Five things you need to know today
Bus strikes; EU tax; North Korea nuclear test; Rio ticket scandal; Eighth Amendment
Dublin Bus strike enters second day. Photograph: Alan Betson / The Irish Times
1. Dublin Bus services at standstill amid drivers’ strike
Motorists have been warned to expect another day of heavy traffic as Dublin Bus services remain at a standstill amid strike action by drivers.
About 400,000 people will again have their travel plans disrupted on Friday as bus workers stage a second work stoppage in a dispute with the company over pay.
2. EU to consider common tax regime proposals
New plans for further cross-border harmonisation of tax rules across the European Union are to be discussed by European finance ministers at a two-day meeting in Bratislava as Ireland finds itself increasingly isolated over the Apple tax decision.
Minister for Finance Michael Noonan arrived in the Slovak capital last night ahead of his first face-to-face meeting with EU finance ministers since last week’s record finding by the European Commission that Ireland granted Apple €13 billion in illegal subsidies.
3. North Korea ‘conducts nuclear test’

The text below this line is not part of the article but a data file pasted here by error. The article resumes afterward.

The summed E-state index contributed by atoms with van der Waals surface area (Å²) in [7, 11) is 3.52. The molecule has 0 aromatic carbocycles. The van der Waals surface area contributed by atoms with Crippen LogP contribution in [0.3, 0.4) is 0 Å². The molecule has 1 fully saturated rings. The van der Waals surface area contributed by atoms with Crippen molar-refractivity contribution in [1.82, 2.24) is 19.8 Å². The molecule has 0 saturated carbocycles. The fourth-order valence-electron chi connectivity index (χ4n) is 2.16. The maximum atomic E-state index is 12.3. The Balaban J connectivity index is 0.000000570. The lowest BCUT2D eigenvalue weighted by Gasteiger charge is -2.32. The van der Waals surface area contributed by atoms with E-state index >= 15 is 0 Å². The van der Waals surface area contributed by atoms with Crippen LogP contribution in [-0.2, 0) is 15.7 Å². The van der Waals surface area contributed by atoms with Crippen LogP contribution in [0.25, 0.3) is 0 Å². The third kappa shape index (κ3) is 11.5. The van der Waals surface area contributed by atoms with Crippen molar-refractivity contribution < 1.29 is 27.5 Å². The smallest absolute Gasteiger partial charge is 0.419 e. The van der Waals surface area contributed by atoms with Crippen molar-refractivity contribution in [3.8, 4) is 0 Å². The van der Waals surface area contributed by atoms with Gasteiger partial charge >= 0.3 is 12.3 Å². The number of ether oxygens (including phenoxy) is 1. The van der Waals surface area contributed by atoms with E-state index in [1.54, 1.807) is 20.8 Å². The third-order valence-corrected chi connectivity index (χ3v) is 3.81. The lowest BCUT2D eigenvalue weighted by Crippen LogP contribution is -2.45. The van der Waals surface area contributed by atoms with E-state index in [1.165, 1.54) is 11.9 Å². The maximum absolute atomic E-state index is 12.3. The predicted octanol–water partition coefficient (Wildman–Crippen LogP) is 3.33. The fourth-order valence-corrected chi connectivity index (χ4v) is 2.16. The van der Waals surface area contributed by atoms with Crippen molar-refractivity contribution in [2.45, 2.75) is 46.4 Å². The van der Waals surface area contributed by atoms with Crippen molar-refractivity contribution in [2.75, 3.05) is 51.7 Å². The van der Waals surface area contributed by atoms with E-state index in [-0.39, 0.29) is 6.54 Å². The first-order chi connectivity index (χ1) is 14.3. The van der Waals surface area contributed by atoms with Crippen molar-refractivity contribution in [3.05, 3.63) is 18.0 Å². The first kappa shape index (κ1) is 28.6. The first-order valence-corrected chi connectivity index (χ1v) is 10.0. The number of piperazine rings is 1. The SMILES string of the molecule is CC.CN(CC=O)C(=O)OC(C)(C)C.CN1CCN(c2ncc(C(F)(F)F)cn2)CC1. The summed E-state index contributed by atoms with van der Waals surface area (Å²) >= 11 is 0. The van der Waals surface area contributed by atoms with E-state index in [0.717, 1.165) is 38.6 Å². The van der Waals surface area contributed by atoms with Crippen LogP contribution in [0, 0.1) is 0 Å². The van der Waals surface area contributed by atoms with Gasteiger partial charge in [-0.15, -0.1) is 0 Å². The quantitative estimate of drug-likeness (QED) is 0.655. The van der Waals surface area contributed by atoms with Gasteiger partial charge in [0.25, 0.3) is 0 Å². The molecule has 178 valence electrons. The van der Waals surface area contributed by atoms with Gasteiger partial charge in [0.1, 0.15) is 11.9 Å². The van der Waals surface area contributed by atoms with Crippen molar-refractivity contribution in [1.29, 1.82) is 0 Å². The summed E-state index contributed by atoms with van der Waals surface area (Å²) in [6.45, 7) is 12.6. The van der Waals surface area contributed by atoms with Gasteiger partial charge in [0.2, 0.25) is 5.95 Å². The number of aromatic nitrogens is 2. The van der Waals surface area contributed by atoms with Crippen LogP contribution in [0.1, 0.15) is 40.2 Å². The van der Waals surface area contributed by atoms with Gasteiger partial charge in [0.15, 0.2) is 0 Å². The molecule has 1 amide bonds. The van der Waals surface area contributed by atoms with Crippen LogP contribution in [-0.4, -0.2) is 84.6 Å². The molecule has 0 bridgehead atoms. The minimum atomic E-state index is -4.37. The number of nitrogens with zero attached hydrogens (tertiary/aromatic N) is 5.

Irish Times Page 1 Photo of the Day
North Korea conducted its fifth underground nuclear test on Friday, South Korean officials said.
The latest test, according to the officials, produced a more powerful explosive yield than the North’s previous detonations, indicating that the country was making progress in its efforts to build a functional nuclear warhead.
4. OCI sports director Martin Burke named in Rio tickets inquiry
Police in Rio de Janeiro have named Olympic Council of Ireland (OCI) sports director Martin Burke as a new suspect in the investigation into the ticketing scandal at the Rio Games last month.
Detective Ricardo Barbosa said police wanted to speak to him after an external drive seized in a search of the OCI’s offices at the Games on August 21st revealed a file titled “THG Additional Tickets”.
5. Women’s council to campaign for repeal of Eighth Amendment
The National Women’s Council of Ireland (NWCI) is to campaign for greater access to reproductive rights and a repeal of the Eighth Amendment under a strategic plan published today.
Tánaiste and Minister for Justice and Equality Frances Fitzgerald, who was was chairwoman of the the organisation’s predecessor – the Council for the Status of Women – from 1988 to 1992, will launch the four-year plan.
“The Social Democrats had too little time, too little money and too few candidates of calibre to make a definitive break through in last February’s election. It was disappointing for the party to return with just the three deputies who had originally formed the party. That said, they achieved a lot for a party which at that stage had only been in existence for six months.”